I think we’d like it to be. There’s such a huge pushback because people want to feel a physical sample, try it on, feel the fit. I think fashion’s going to move in 2 different ways: I think people will be wearing more sportswear and then the other extreme, couture, that maybe could only exist virtually. I quite like this idea. Maybe I’ll just live in a tracksuit all the time and have virtual clothes. I don’t know if people will design 100% virtually. Certainly for major companies like Zara, who order the same styles quite frequently and just change minor things, virtual would provide a good alternative for them so they don’t have to sample the same stuff over and over.

What about digital fashion from end-to-end (meaning no physical product is made)? 

I love that, that’s what I’m mainly into now. I’m almost trying to get out of fashion. You see all these crazy figures like if we stop producing clothes now we’ll have enough for 100 years. It shows you there’s no really sustainable way to produce clothes, so I might as well do something else with it. I’m doing a lot of character and skin design right now for people. A lot of people are staying at home and they want to have their personalised virtual avatars. So I’m doing stuff like that for games such as Fortnite. People pay so much money for it, sometimes more than what I pay for physical clothes, which is crazy.

Lastly, what do you think digital fashion means for sustainability?

It cuts out the sampling, that’s a fact. Also things like transportation and material cost. But it’s always important to remind people of the cost of producing the machinery and then powering the technology that enables you to do the work. I mean if I could live on an island with solar panels or something, *laughs* have a little farm and do my virtual clothing, that’d be the dream.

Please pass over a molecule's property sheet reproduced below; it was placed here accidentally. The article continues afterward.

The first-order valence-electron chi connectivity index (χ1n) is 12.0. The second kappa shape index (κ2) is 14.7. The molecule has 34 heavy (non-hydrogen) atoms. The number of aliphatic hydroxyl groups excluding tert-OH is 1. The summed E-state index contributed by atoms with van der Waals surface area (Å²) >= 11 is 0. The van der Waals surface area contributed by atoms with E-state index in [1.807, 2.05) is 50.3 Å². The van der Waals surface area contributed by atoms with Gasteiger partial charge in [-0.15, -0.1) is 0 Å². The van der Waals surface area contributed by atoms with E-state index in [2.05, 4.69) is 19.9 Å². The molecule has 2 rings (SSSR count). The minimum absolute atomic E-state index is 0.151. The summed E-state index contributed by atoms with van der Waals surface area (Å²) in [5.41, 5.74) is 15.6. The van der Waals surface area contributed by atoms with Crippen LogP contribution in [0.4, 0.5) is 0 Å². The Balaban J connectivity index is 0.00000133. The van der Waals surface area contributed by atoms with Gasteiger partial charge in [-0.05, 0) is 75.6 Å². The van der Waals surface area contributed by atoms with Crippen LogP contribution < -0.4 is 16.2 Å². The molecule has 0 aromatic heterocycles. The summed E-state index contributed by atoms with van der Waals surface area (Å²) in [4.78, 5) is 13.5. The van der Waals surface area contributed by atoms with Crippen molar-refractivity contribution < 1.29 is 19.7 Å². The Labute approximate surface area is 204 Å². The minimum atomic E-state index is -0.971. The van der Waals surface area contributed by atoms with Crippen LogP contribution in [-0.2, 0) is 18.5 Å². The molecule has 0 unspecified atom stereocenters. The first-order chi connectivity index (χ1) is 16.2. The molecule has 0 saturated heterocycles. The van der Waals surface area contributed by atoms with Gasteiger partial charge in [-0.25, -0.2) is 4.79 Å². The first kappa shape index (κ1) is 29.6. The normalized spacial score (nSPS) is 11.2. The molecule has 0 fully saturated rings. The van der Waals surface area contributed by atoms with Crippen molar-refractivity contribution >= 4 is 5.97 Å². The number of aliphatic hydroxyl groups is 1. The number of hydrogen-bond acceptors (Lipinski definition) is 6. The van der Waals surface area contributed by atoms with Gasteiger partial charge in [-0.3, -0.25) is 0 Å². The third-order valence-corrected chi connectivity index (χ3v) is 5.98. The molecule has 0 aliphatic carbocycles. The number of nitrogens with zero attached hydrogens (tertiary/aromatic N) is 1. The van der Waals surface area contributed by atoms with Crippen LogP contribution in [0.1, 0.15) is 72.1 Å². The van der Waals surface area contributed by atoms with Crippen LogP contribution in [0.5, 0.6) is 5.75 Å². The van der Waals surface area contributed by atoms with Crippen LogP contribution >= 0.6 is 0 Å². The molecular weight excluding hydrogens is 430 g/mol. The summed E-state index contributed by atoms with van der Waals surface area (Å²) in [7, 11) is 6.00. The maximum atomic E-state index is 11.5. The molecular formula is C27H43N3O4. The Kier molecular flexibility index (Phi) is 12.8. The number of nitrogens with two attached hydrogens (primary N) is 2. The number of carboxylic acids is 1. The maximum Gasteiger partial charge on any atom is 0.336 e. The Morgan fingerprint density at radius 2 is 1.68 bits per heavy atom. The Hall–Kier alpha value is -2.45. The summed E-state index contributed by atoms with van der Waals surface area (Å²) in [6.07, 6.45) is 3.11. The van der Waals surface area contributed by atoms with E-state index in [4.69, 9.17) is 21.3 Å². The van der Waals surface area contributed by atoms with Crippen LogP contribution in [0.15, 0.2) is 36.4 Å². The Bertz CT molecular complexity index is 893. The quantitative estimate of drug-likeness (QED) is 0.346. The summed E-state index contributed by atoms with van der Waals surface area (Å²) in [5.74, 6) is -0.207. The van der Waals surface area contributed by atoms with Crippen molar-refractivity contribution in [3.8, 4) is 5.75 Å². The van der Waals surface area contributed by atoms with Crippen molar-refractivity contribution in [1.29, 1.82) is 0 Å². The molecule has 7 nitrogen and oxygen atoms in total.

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Parnell touches on the difficulties of being a designer during these times: in terms of the lack of stable employment opportunities post-degree, but also in coming to terms with whether it’s even right to create fashion against such a chaotic backdrop. (Though his 3D design skills give him an avenue to work with brands in the booming digital gaming arena.) He and other young designers feel reservations about creating new garments when there is arguably no need for them – we are already saturated with textile waste. Parnell’s existing knowledge of pattern cutting and construction gave him an advantage in this space. Whereas many of his peers were likely learning pattern cutting and construction at the same time as trying to teach themselves 3D design, he was able to simply apply his skills to 3D digital software. That’s why Parnell found creative release in 3D design; with ongoing sustainability imperatives and expanding digital design tools, designers can explore fashion unhindered by real-world limitations. His vision for the future of fashion is an interesting one: physical clothes being comprised almost exclusively of sportswear whilst the traditional fantasy of couture takes place in the virtual world. Considering how many fashion fanatics and industry outsiders already consume high fashion solely through a computer screen, it’s a plausible idea. In any case, even though digital fashion falls short of being the “100% sustainable” solution that we want it to be, it has the potential to revolutionise the industry in terms of both design and consumption.